“We talk about freedom at the Georgia Legislature as a half a point in your income tax.”
That sums up the “ideas” of the American “conservative movement” on “small government” fairly well.
Former President Jimmy Carter said on Wednesday that Occupy organizers have created a “relatively successful” movement because they focused national discussion on wealth disparity despite lacking leadership and a unifying set of goals.
The Georgia Democrat said at an event in Atlanta that Occupy organizers have succeeded in forcing the media and Congress to realize the “chasm is getting greater than leaps and bounds” between the rich and the poor.
“It’s been relatively successful even acknowledging there’s no leadership, there’s no coherence and there’s no single list of issues they want to succeed,” the former president said of the movement started late last year in lower Manhattan to decry corporate influence in government and wealth inequality.
“That issue was basically ignored by the Congress and the news media a year ago,” he said. “I believe they’ve achieved putting that back on the agenda.”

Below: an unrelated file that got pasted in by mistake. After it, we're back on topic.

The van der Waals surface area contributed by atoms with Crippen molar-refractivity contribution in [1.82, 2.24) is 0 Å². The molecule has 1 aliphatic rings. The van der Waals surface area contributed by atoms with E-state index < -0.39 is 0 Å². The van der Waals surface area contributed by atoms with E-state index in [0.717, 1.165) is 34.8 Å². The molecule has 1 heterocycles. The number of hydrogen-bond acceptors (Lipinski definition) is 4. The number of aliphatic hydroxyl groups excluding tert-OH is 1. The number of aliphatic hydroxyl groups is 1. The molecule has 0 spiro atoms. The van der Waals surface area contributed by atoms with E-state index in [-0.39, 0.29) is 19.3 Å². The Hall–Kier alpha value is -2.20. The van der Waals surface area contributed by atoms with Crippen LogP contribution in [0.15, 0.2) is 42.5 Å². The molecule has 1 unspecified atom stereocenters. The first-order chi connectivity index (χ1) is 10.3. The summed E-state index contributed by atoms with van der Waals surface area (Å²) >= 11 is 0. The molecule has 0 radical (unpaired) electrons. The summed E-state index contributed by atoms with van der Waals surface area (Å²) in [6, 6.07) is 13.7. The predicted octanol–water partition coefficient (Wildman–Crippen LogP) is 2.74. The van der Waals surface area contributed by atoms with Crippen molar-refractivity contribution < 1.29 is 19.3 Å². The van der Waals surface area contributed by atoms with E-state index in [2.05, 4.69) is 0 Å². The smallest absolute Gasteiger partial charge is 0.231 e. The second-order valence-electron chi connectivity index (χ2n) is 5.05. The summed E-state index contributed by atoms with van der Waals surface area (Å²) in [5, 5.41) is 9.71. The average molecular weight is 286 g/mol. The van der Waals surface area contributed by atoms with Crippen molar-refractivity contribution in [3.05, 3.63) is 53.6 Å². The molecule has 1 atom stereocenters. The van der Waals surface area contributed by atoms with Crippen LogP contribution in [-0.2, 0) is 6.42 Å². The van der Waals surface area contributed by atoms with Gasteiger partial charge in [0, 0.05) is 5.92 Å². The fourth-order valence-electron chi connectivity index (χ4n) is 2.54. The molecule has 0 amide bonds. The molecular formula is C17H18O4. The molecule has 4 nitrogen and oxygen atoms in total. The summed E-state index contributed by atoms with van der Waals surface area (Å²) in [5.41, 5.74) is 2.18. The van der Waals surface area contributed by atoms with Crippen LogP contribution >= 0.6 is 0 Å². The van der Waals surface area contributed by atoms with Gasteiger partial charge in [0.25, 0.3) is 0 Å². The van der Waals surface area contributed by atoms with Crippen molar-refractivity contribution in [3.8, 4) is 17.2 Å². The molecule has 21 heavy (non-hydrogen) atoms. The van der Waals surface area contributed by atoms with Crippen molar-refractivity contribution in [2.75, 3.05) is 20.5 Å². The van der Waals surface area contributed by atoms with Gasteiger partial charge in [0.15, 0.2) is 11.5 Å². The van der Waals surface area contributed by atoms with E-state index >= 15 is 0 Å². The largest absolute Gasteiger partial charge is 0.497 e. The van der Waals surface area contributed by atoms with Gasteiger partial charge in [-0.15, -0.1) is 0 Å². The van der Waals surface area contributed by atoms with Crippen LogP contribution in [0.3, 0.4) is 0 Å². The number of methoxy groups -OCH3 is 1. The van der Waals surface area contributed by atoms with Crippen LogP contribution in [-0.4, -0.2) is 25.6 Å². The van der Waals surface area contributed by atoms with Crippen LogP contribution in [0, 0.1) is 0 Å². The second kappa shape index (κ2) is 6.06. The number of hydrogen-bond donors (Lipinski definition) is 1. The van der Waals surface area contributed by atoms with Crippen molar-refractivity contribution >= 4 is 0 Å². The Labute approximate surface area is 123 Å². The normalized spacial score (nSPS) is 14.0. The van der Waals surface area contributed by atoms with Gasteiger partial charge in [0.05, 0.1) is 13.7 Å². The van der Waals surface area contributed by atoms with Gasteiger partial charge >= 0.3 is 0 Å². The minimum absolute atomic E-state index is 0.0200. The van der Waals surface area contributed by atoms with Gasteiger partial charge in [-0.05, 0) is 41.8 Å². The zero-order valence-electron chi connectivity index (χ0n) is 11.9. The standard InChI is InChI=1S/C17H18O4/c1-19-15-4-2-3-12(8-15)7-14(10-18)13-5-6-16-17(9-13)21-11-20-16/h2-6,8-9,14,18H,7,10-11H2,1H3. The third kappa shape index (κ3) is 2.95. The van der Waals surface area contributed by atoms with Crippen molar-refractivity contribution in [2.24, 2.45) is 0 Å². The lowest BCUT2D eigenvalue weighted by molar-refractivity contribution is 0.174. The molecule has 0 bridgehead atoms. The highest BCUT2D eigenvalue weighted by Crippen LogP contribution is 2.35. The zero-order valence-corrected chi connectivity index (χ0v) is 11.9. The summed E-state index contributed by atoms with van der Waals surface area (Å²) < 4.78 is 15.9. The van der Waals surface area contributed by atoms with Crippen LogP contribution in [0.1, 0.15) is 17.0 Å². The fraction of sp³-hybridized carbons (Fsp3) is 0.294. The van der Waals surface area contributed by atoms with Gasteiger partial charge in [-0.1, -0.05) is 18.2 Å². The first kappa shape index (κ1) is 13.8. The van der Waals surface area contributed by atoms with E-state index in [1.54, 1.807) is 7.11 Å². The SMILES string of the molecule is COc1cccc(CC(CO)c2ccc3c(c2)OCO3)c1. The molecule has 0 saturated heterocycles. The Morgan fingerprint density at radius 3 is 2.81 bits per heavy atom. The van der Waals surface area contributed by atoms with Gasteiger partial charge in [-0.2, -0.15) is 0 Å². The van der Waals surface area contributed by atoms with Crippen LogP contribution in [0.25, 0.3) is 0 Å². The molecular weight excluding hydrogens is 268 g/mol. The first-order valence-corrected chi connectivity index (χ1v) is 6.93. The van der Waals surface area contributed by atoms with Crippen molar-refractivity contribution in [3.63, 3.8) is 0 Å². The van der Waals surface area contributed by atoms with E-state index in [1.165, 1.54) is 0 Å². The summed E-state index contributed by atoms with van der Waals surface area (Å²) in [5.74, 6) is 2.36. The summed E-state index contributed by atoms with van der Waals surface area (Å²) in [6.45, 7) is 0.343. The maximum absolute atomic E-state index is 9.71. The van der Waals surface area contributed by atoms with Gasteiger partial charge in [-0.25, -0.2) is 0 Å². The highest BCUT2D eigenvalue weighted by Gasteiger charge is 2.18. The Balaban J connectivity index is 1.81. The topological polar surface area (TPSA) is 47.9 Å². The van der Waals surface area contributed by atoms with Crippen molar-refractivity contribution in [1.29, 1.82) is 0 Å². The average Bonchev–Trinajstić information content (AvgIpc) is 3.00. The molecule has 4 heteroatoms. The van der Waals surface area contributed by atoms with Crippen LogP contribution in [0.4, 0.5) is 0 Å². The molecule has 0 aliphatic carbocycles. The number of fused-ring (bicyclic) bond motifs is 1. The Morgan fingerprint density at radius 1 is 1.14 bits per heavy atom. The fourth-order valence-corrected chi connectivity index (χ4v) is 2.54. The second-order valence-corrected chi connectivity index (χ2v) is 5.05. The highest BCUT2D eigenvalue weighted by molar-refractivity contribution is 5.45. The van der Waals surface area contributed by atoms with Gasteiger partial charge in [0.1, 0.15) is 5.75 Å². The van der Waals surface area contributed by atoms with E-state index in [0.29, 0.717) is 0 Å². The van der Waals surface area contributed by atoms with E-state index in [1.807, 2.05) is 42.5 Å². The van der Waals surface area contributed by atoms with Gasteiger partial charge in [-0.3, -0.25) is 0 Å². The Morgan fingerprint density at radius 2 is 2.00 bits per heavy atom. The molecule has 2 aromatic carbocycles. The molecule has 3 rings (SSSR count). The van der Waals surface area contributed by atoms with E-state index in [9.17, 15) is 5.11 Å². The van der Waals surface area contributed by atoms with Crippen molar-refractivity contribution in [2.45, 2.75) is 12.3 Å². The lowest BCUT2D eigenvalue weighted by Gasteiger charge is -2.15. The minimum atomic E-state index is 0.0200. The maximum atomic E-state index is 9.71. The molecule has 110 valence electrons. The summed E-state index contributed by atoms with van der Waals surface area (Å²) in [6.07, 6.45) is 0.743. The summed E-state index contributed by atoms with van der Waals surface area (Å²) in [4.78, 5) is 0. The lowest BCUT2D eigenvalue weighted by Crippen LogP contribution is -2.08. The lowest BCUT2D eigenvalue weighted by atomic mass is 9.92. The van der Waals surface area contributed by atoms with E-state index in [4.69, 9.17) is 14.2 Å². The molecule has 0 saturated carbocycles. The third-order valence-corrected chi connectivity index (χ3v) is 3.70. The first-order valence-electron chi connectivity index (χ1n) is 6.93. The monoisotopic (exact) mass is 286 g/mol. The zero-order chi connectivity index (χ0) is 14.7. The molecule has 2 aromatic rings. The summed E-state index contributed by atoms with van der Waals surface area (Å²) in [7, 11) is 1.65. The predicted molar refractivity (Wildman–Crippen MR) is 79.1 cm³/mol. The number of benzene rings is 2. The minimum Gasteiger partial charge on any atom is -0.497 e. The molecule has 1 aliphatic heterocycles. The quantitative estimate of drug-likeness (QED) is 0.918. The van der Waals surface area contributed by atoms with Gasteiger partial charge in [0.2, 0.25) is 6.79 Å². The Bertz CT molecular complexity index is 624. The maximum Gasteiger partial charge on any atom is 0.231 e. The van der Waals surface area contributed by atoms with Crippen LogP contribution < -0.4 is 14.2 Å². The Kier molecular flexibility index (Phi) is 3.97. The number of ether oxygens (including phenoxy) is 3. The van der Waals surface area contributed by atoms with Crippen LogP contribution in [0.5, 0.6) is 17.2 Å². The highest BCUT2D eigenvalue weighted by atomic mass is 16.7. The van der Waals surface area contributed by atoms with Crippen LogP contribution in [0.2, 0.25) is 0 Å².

The remarks came at a Duke University event that also featured his oldest grandson, Jason, who was elected to the Georgia Senate in May 2010.
The former president said his travels abroad since he lost the 1980 election helped him realize the U.S. is “extra stingy” about sharing its wealth with developing nations, particularly when compared to European democracies that put an emphasis on foreign aid. Helping the less fortunate, he said, should be viewed as a moral obligation and not an act of charity.
“It dawned on me they were just as intelligent, they were just as ambitious, and their family values were just as good as mine,” he said. “It’s not a matter of superiority or generosity or handing out gifts to others who are less than you. They just haven’t had a chance in life.”
Jason Carter, who displayed the effortless Zulu he learned while working in rural South Africa for the Peace Corps, said his experience overseas helped shape his world view. He suggested that those who talk about liberty purely as a financial issue have lost sight about what it means to respect human rights.
“We talk about freedom at the Georgia Legislature as a half a point in your income tax,” he said.